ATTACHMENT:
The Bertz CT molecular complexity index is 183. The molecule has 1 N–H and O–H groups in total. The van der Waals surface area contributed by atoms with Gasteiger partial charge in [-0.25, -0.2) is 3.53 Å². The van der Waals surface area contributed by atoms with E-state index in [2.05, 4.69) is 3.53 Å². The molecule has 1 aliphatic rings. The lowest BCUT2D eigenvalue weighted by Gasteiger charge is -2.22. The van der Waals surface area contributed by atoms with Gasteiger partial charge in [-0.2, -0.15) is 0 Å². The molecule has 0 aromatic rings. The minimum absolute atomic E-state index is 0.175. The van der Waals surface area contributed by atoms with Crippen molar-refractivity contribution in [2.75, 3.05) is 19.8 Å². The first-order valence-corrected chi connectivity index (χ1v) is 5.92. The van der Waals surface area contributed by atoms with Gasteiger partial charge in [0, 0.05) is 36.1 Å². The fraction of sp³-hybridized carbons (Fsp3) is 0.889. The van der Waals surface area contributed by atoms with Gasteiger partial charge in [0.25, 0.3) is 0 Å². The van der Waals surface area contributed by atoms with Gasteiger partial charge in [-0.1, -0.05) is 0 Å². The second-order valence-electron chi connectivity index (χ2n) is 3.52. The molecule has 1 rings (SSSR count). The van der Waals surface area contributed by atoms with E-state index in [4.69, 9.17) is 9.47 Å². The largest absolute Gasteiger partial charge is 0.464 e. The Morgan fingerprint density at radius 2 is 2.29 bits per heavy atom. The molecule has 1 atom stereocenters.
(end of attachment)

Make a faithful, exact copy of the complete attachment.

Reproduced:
The Bertz CT molecular complexity index is 183. The molecule has 1 N–H and O–H groups in total. The van der Waals surface area contributed by atoms with Gasteiger partial charge in [-0.25, -0.2) is 3.53 Å². The van der Waals surface area contributed by atoms with E-state index in [2.05, 4.69) is 3.53 Å². The molecule has 1 aliphatic rings. The lowest BCUT2D eigenvalue weighted by Gasteiger charge is -2.22. The van der Waals surface area contributed by atoms with Gasteiger partial charge in [-0.2, -0.15) is 0 Å². The molecule has 0 aromatic rings. The minimum absolute atomic E-state index is 0.175. The van der Waals surface area contributed by atoms with Crippen molar-refractivity contribution in [2.75, 3.05) is 19.8 Å². The first-order valence-corrected chi connectivity index (χ1v) is 5.92. The van der Waals surface area contributed by atoms with Gasteiger partial charge in [0, 0.05) is 36.1 Å². The fraction of sp³-hybridized carbons (Fsp3) is 0.889. The van der Waals surface area contributed by atoms with Gasteiger partial charge in [0.25, 0.3) is 0 Å². The van der Waals surface area contributed by atoms with Gasteiger partial charge in [-0.1, -0.05) is 0 Å². The second-order valence-electron chi connectivity index (χ2n) is 3.52. The molecule has 1 rings (SSSR count). The van der Waals surface area contributed by atoms with E-state index in [4.69, 9.17) is 9.47 Å². The largest absolute Gasteiger partial charge is 0.464 e. The Morgan fingerprint density at radius 2 is 2.29 bits per heavy atom. The molecule has 1 atom stereocenters.